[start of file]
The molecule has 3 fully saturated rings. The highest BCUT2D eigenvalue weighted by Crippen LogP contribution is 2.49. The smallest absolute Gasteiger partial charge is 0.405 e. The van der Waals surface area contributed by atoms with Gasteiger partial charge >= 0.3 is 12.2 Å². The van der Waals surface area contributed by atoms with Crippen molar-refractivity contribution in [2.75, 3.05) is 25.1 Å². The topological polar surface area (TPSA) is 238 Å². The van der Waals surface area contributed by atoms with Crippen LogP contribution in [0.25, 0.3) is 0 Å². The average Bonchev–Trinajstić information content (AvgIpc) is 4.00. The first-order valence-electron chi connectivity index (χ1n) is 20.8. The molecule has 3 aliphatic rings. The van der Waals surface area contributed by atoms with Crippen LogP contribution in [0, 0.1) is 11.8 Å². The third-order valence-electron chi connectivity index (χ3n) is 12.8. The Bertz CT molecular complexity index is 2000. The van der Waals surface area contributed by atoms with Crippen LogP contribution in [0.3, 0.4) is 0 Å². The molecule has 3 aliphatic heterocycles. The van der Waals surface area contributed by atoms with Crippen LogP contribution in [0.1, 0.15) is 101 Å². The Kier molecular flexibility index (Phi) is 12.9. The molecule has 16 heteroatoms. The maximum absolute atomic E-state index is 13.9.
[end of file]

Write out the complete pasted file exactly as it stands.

The molecule has 3 fully saturated rings. The highest BCUT2D eigenvalue weighted by Crippen LogP contribution is 2.49. The smallest absolute Gasteiger partial charge is 0.405 e. The van der Waals surface area contributed by atoms with Gasteiger partial charge >= 0.3 is 12.2 Å². The van der Waals surface area contributed by atoms with Crippen molar-refractivity contribution in [2.75, 3.05) is 25.1 Å². The topological polar surface area (TPSA) is 238 Å². The van der Waals surface area contributed by atoms with Crippen LogP contribution in [0.25, 0.3) is 0 Å². The average Bonchev–Trinajstić information content (AvgIpc) is 4.00. The first-order valence-electron chi connectivity index (χ1n) is 20.8. The molecule has 3 aliphatic rings. The van der Waals surface area contributed by atoms with Crippen LogP contribution in [0, 0.1) is 11.8 Å². The third-order valence-electron chi connectivity index (χ3n) is 12.8. The Bertz CT molecular complexity index is 2000. The van der Waals surface area contributed by atoms with Crippen LogP contribution in [0.3, 0.4) is 0 Å². The molecule has 3 aliphatic heterocycles. The van der Waals surface area contributed by atoms with Crippen LogP contribution in [0.1, 0.15) is 101 Å². The Kier molecular flexibility index (Phi) is 12.9. The molecule has 16 heteroatoms. The maximum absolute atomic E-state index is 13.9.